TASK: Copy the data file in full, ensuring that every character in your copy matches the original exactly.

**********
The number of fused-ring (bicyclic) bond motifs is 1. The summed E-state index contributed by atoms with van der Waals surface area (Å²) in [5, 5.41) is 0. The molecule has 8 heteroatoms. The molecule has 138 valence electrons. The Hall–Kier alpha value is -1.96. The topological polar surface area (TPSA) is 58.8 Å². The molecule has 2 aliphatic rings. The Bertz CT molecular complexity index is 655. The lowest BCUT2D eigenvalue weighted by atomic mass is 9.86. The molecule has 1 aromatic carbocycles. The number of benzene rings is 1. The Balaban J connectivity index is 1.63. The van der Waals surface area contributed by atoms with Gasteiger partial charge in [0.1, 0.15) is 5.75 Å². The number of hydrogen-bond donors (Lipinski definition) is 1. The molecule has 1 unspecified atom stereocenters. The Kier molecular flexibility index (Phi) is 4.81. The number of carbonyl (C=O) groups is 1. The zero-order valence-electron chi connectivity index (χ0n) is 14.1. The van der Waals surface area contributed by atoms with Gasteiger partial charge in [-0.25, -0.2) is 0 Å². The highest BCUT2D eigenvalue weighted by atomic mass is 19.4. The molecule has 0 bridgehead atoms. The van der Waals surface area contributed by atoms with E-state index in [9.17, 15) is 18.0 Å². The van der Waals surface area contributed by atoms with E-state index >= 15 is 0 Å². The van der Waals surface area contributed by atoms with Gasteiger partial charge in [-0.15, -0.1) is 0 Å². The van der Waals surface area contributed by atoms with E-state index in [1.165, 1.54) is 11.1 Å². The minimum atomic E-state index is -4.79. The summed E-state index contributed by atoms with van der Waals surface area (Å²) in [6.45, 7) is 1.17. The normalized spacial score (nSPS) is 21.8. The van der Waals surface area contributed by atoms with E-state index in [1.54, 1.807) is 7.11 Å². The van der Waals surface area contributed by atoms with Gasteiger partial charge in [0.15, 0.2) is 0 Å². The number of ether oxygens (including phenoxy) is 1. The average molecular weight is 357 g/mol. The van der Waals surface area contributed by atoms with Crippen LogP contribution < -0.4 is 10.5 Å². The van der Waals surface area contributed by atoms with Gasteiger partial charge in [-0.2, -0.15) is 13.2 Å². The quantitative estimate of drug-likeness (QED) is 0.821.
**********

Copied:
The number of fused-ring (bicyclic) bond motifs is 1. The summed E-state index contributed by atoms with van der Waals surface area (Å²) in [5, 5.41) is 0. The molecule has 8 heteroatoms. The molecule has 138 valence electrons. The Hall–Kier alpha value is -1.96. The topological polar surface area (TPSA) is 58.8 Å². The molecule has 2 aliphatic rings. The Bertz CT molecular complexity index is 655. The lowest BCUT2D eigenvalue weighted by atomic mass is 9.86. The molecule has 1 aromatic carbocycles. The number of benzene rings is 1. The Balaban J connectivity index is 1.63. The van der Waals surface area contributed by atoms with Gasteiger partial charge in [0.1, 0.15) is 5.75 Å². The number of hydrogen-bond donors (Lipinski definition) is 1. The molecule has 1 unspecified atom stereocenters. The Kier molecular flexibility index (Phi) is 4.81. The number of carbonyl (C=O) groups is 1. The zero-order valence-electron chi connectivity index (χ0n) is 14.1. The van der Waals surface area contributed by atoms with Gasteiger partial charge in [-0.25, -0.2) is 0 Å². The highest BCUT2D eigenvalue weighted by atomic mass is 19.4. The molecule has 0 bridgehead atoms. The van der Waals surface area contributed by atoms with E-state index in [9.17, 15) is 18.0 Å². The van der Waals surface area contributed by atoms with E-state index >= 15 is 0 Å². The van der Waals surface area contributed by atoms with Gasteiger partial charge in [-0.15, -0.1) is 0 Å². The van der Waals surface area contributed by atoms with E-state index in [1.165, 1.54) is 11.1 Å². The minimum atomic E-state index is -4.79. The summed E-state index contributed by atoms with van der Waals surface area (Å²) in [6.45, 7) is 1.17. The normalized spacial score (nSPS) is 21.8. The van der Waals surface area contributed by atoms with E-state index in [1.54, 1.807) is 7.11 Å². The van der Waals surface area contributed by atoms with Gasteiger partial charge in [0.15, 0.2) is 0 Å². The number of ether oxygens (including phenoxy) is 1. The average molecular weight is 357 g/mol. The van der Waals surface area contributed by atoms with Crippen LogP contribution < -0.4 is 10.5 Å². The van der Waals surface area contributed by atoms with Gasteiger partial charge in [-0.2, -0.15) is 13.2 Å². The quantitative estimate of drug-likeness (QED) is 0.821.